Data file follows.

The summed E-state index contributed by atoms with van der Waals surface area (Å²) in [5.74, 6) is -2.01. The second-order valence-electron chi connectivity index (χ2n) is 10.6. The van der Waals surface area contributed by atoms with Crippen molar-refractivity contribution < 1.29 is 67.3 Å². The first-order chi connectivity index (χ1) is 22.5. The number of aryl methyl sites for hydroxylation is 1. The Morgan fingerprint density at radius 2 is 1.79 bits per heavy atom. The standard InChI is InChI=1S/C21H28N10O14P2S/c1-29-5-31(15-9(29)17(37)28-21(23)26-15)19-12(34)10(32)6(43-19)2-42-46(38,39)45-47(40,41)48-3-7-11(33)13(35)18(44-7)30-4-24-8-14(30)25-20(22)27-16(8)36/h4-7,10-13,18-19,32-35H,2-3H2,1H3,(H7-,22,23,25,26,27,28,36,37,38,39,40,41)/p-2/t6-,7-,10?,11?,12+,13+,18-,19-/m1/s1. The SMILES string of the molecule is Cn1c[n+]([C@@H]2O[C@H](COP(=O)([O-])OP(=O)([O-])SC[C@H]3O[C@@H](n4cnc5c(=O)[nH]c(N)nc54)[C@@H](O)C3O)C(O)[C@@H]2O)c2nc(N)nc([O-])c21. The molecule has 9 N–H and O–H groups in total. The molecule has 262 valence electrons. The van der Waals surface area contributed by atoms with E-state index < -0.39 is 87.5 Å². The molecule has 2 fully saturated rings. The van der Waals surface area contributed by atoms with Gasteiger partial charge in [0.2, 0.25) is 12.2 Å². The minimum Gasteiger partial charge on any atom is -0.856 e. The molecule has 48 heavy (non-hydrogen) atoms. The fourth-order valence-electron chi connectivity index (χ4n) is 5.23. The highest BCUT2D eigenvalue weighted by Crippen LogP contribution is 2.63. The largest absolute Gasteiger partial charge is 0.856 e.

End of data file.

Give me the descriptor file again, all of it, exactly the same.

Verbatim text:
The summed E-state index contributed by atoms with van der Waals surface area (Å²) in [5.74, 6) is -2.01. The second-order valence-electron chi connectivity index (χ2n) is 10.6. The van der Waals surface area contributed by atoms with Crippen molar-refractivity contribution < 1.29 is 67.3 Å². The first-order chi connectivity index (χ1) is 22.5. The number of aryl methyl sites for hydroxylation is 1. The Morgan fingerprint density at radius 2 is 1.79 bits per heavy atom. The standard InChI is InChI=1S/C21H28N10O14P2S/c1-29-5-31(15-9(29)17(37)28-21(23)26-15)19-12(34)10(32)6(43-19)2-42-46(38,39)45-47(40,41)48-3-7-11(33)13(35)18(44-7)30-4-24-8-14(30)25-20(22)27-16(8)36/h4-7,10-13,18-19,32-35H,2-3H2,1H3,(H7-,22,23,25,26,27,28,36,37,38,39,40,41)/p-2/t6-,7-,10?,11?,12+,13+,18-,19-/m1/s1. The SMILES string of the molecule is Cn1c[n+]([C@@H]2O[C@H](COP(=O)([O-])OP(=O)([O-])SC[C@H]3O[C@@H](n4cnc5c(=O)[nH]c(N)nc54)[C@@H](O)C3O)C(O)[C@@H]2O)c2nc(N)nc([O-])c21. The molecule has 9 N–H and O–H groups in total. The molecule has 262 valence electrons. The van der Waals surface area contributed by atoms with E-state index < -0.39 is 87.5 Å². The molecule has 2 fully saturated rings. The van der Waals surface area contributed by atoms with Gasteiger partial charge in [0.2, 0.25) is 12.2 Å². The minimum Gasteiger partial charge on any atom is -0.856 e. The molecule has 48 heavy (non-hydrogen) atoms. The fourth-order valence-electron chi connectivity index (χ4n) is 5.23. The highest BCUT2D eigenvalue weighted by Crippen LogP contribution is 2.63. The largest absolute Gasteiger partial charge is 0.856 e.